SEC enforcements and remedies reached $6.4 billion last year

Quick Take

  • The SEC said penalties, as well as remedies to investors affected by criminal or civil wrongdoing, reached a total of $6.4 billion during the last federal fiscal year. 
  • The agency filed 760 total enforcement actions in FY 2022.

The Securities and Exchange Commission announced that penalties, as well as remedies to investors affected by criminal or civil wrongdoing, reached a total of $6.4 billion during the last federal fiscal year. 

The agency filed 760 enforcement actions in FY 2022, which it says represents a 9% increase from the prior year, with 462 of those being entirely new cases — a 6.5% increase year-over-year.

Today’s annual wrap-up of enforcement statistics from the last federal fiscal year does not include a breakdown of how many were crypto-related, but the agency does tout several enforcement actions or settlements from the period running between Oct. 1, 2021 and Sept. 30, 2022.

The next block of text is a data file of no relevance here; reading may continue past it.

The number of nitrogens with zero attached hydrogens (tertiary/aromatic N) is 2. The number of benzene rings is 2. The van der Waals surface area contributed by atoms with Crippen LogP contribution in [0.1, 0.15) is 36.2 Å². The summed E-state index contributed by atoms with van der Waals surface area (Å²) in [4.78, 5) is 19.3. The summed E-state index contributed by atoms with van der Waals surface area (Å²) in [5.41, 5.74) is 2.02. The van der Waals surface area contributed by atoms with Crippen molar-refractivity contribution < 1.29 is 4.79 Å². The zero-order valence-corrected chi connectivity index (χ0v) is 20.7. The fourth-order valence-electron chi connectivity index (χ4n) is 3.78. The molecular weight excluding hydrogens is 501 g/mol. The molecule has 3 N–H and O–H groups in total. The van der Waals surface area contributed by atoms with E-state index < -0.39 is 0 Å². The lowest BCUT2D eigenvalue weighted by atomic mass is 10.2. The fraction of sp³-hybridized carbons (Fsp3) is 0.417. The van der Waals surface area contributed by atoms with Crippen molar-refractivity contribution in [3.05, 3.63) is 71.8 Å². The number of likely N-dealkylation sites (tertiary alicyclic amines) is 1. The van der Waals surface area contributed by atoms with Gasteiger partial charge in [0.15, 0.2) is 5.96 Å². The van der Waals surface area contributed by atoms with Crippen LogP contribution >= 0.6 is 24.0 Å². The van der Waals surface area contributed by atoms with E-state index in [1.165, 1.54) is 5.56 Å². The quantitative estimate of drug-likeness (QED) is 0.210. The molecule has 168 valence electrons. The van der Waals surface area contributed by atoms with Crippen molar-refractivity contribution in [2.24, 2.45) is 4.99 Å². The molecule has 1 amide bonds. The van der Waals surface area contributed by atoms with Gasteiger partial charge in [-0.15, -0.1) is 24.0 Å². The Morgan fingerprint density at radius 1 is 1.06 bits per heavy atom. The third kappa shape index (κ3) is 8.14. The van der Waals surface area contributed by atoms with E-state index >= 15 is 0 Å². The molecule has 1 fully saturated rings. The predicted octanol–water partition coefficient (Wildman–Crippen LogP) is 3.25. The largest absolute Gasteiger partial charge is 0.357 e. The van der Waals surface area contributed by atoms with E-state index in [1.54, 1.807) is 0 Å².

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The SEC also touted the fact that it is doubling the size of its crypto unit, adding 20 new positions to a team focused on the digital asset industry.

Crypto industry executives and advocates have been highly critical of the SEC’s approach. That includes recent skepticism over the agency’s handling of FTX and meetings between FTX executives and the SEC earlier this year.

Last week when SEC Chair Gary Gensler was pressed over why the agency had yet to take action against FTX, which primarily operated outside the U.S. despite having an American subsidiary, he responded: “Building the evidence, building the facts, often takes time.”


© 2023 The Block. All Rights Reserved. This article is provided for informational purposes only. It is not offered or intended to be used as legal, tax, investment, financial, or other advice.

About Author

Colin oversees and contributes policy, regulatory, political, and legal coverage for The Block. Before joining The Block he covered congressional economic policy, including fintech legislation, for Bloomberg Industry Group and Politico, with additional stints at the Washington Examiner and American Banker. Colin is an alumnus of Columbia University's Graduate School of Journalism and Sewanee: The University of the South. 

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